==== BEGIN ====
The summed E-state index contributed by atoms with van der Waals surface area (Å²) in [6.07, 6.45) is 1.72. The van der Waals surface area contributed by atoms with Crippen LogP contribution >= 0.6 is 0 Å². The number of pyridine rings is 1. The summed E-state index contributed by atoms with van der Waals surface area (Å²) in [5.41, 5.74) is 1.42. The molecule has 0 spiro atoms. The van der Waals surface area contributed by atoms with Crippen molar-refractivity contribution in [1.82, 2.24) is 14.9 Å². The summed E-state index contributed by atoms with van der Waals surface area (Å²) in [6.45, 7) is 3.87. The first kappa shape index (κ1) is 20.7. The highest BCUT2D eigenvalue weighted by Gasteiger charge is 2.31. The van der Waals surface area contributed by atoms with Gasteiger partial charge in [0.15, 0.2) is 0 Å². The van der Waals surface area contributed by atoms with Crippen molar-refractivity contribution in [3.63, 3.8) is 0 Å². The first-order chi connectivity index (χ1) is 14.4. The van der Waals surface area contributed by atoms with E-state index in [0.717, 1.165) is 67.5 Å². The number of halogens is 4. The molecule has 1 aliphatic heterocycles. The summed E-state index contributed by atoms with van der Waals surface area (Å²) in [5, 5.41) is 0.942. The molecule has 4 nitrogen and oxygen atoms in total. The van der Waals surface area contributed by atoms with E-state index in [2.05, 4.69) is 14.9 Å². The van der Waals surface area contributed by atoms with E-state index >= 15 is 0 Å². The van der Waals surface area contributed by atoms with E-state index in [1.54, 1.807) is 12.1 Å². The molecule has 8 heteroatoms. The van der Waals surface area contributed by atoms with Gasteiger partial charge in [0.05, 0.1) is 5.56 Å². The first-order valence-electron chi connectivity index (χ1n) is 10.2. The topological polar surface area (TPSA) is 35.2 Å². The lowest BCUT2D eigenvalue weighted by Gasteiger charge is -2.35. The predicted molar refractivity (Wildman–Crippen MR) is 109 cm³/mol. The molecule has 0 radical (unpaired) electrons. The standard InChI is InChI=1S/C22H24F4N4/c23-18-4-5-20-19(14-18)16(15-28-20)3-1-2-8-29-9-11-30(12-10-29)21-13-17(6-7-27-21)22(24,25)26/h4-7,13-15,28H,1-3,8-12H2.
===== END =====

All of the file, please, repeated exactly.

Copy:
The summed E-state index contributed by atoms with van der Waals surface area (Å²) in [6.07, 6.45) is 1.72. The van der Waals surface area contributed by atoms with Crippen LogP contribution >= 0.6 is 0 Å². The number of pyridine rings is 1. The summed E-state index contributed by atoms with van der Waals surface area (Å²) in [5.41, 5.74) is 1.42. The molecule has 0 spiro atoms. The van der Waals surface area contributed by atoms with Crippen molar-refractivity contribution in [1.82, 2.24) is 14.9 Å². The summed E-state index contributed by atoms with van der Waals surface area (Å²) in [6.45, 7) is 3.87. The first kappa shape index (κ1) is 20.7. The highest BCUT2D eigenvalue weighted by Gasteiger charge is 2.31. The van der Waals surface area contributed by atoms with Gasteiger partial charge in [0.15, 0.2) is 0 Å². The van der Waals surface area contributed by atoms with Crippen molar-refractivity contribution in [3.63, 3.8) is 0 Å². The first-order chi connectivity index (χ1) is 14.4. The van der Waals surface area contributed by atoms with E-state index in [0.717, 1.165) is 67.5 Å². The number of halogens is 4. The molecule has 1 aliphatic heterocycles. The summed E-state index contributed by atoms with van der Waals surface area (Å²) in [5, 5.41) is 0.942. The molecule has 4 nitrogen and oxygen atoms in total. The van der Waals surface area contributed by atoms with E-state index in [2.05, 4.69) is 14.9 Å². The van der Waals surface area contributed by atoms with E-state index >= 15 is 0 Å². The van der Waals surface area contributed by atoms with E-state index in [1.54, 1.807) is 12.1 Å². The molecule has 8 heteroatoms. The van der Waals surface area contributed by atoms with Gasteiger partial charge in [0.05, 0.1) is 5.56 Å². The first-order valence-electron chi connectivity index (χ1n) is 10.2. The topological polar surface area (TPSA) is 35.2 Å². The lowest BCUT2D eigenvalue weighted by Gasteiger charge is -2.35. The predicted molar refractivity (Wildman–Crippen MR) is 109 cm³/mol. The molecule has 0 radical (unpaired) electrons. The standard InChI is InChI=1S/C22H24F4N4/c23-18-4-5-20-19(14-18)16(15-28-20)3-1-2-8-29-9-11-30(12-10-29)21-13-17(6-7-27-21)22(24,25)26/h4-7,13-15,28H,1-3,8-12H2.